Imatges de pÓgina

except the remarkable ridge of Usdum,* which is a solid mass of rock salt. The existence of this immense mass of fossil salt sufficiently accounts for the excessive saltness of the sea. This remarkable mountain does not appear to be directly mentioned either by the sacred writers or Josephus. The earliest direct notice of it is by Fulcher, who visited it A. D. 1100. He describes the mountain accurately, and conceives it to be the source of the saltness of the sea. Since his time neither the mountain nor the region. around it has been explored until the present century. One of the most singular features of the Dead Sea is, the depression of its level below that of the Mediterranean. This depression has been variously estimated. Messrs. Moore and Beke, who were the first to notice it, found it, by means of the boiling point of water, to be five hundred English feet. Schubert, by barometrical measurements, estimates it at nearly six hundred Paris feet, and Berton makes it amount to more than thirteen hundred. But there is so much uncertainty connected with these partial measurements, that the question can never be decided with exactness until the intervening country shall have been surveyed, and the relative level of the two seas trignometrically ascertained.

The conformation of the Dead Sea is intimately connected with the destruction of the "cities of the plain." It has generally been supposed that the sea did not exist prior to that catastrophe: and since the researches of Burckhardt it has been a favorite hypothesis that the Jordan before that event flowed through the whole length. of the Wady el-Arabah, and emptied into the gulf of Akabah. But this could not have been the case, from the fact, that the whole valley of the Jordan and the level of the Dead Sea are so much depressed below the gulf, also the waters of the Arabah and of the high western desert far south of Akabah all flow northward into the Dead Sea. These circumstances tend to prove that a lake existed in this valley, into which the Jordan and other streams poured their waters, long before the destruction of Sodom; and, that the general configuration of this region is coeval with the present condition of the surface of the earth, and not the result of any local catastrophe. Still it is probable that the Dead Sea now covers a greater extent of surface than it anciently did. The cities destroyed must have been situated south of the sea as it then existed, for Lot fled to Zoar, which was near to Sodom, and travelers have placed the site of Zoar at the foot of the mountains, by the southern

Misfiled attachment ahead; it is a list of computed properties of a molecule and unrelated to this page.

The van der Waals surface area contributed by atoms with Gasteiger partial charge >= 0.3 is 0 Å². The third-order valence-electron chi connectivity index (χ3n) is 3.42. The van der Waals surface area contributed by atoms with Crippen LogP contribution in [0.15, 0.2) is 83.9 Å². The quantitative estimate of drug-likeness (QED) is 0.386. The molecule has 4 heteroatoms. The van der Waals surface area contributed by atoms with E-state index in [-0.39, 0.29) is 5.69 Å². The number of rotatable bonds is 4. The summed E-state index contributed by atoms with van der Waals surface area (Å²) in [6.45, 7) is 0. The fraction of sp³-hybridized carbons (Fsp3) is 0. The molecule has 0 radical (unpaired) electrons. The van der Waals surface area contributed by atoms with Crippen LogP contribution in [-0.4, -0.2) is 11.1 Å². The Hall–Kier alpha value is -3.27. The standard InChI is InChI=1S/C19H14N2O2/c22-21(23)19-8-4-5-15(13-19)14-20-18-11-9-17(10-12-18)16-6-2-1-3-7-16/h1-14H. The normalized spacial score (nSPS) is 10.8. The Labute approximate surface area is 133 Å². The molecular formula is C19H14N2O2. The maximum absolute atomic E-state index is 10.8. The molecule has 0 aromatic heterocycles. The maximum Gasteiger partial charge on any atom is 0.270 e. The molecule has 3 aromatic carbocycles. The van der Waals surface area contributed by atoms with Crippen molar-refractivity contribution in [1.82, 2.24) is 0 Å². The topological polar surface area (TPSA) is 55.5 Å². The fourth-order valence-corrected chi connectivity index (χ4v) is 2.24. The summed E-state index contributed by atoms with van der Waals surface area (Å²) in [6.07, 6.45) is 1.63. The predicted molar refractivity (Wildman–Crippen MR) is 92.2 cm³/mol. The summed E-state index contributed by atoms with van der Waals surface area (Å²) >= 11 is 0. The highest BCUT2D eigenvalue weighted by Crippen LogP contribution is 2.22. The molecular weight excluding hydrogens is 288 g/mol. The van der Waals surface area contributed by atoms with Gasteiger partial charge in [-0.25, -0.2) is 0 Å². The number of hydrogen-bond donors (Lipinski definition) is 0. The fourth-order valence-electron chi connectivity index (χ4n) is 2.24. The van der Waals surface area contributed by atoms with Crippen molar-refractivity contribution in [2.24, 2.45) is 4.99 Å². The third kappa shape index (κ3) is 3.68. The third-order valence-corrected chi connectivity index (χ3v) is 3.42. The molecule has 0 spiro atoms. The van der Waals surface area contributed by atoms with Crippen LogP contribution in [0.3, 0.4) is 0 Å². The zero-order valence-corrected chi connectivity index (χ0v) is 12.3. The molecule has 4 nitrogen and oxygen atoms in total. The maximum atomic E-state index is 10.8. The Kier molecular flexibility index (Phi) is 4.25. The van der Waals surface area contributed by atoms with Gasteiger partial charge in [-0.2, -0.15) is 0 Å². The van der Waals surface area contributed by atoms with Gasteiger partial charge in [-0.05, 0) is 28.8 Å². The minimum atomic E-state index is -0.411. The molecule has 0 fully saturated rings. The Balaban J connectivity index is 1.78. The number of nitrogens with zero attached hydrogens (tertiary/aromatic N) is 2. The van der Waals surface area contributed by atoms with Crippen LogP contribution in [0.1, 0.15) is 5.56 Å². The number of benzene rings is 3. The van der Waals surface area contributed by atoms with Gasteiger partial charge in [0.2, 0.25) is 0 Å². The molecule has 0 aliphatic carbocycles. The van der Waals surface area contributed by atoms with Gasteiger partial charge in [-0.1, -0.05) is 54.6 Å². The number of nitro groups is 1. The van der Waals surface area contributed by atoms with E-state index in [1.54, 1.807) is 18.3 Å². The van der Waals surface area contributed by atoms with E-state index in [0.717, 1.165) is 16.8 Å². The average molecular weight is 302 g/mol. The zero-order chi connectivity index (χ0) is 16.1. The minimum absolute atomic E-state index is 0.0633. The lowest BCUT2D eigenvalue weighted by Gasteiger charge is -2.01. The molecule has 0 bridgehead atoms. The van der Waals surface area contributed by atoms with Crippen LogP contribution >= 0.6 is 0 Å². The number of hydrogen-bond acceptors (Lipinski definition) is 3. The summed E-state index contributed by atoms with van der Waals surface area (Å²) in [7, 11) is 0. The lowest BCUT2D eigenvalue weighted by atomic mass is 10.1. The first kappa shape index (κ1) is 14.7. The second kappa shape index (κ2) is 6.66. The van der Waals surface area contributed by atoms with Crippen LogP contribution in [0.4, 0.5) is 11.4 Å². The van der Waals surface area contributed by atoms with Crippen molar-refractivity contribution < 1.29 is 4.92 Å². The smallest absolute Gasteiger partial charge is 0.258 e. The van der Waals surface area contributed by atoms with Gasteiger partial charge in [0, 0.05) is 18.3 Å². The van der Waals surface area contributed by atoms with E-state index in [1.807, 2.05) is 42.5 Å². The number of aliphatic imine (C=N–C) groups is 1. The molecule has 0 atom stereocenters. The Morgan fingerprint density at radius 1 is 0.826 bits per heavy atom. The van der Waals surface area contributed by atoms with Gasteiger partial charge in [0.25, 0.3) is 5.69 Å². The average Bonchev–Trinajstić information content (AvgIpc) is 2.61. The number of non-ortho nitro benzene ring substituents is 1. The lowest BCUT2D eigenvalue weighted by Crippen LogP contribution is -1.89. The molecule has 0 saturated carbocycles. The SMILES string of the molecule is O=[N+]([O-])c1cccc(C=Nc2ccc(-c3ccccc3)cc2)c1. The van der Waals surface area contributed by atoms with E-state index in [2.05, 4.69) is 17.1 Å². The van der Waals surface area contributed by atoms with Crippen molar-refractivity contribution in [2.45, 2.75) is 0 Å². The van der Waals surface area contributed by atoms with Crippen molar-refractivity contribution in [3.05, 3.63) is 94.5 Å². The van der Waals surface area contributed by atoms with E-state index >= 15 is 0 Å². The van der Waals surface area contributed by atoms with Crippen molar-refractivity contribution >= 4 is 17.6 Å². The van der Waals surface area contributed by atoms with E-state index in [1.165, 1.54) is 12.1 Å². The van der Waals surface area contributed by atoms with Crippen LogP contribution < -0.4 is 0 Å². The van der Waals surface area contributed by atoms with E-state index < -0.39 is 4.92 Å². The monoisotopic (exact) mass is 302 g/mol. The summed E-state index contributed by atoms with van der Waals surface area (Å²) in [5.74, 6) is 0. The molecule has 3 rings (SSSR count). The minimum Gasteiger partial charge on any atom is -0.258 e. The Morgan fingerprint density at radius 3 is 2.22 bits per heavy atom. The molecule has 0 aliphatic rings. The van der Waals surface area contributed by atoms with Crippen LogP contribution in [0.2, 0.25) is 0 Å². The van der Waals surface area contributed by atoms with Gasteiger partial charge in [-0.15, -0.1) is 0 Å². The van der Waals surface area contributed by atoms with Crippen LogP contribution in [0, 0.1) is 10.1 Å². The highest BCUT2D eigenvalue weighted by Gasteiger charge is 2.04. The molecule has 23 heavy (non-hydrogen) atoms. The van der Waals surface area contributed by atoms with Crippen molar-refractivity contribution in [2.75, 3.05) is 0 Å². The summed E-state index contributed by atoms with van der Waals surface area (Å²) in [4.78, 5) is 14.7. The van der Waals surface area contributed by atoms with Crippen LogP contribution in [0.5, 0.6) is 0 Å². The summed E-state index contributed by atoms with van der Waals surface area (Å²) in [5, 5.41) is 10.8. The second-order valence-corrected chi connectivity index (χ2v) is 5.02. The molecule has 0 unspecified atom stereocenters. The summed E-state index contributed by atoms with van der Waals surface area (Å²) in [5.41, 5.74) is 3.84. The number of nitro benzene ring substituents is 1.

end of the present sea. In the fertile plain which Lot chose for

The form Usdum, Dr. Robinson considers to be a traditional reminiscence of the name Sodom.

himself, where Sodom was situated, there were "slime pits," that is, wells of bitumen, or asphaltum: for the Hebrew word (n) is the same as that used in describing the building of the walls of Babylon, which were cemented with pitch. These pits are no longer to be seen, and the probable conjecture is, that they disappeared in the destruction of the "cities of the plain." The southern part of the sea is of a peculiar form, and it is only in this part that masses of asphaltum are now found. In view of all these circumstances, it is very evident that what was anciently a fertile plain is now in part occupied by the southern bay of the sea, and that by some convulsion of nature connected with the miraculous destruction of the cities, either the plain was sunk, or the bottom of the sea was raised, so as to cause the water to spread over a greater extent of surface. In either case, the wells of bitumen would be covered by the sea, and the substance being hardened by contact with the water, would occasionally rise and float on the surface.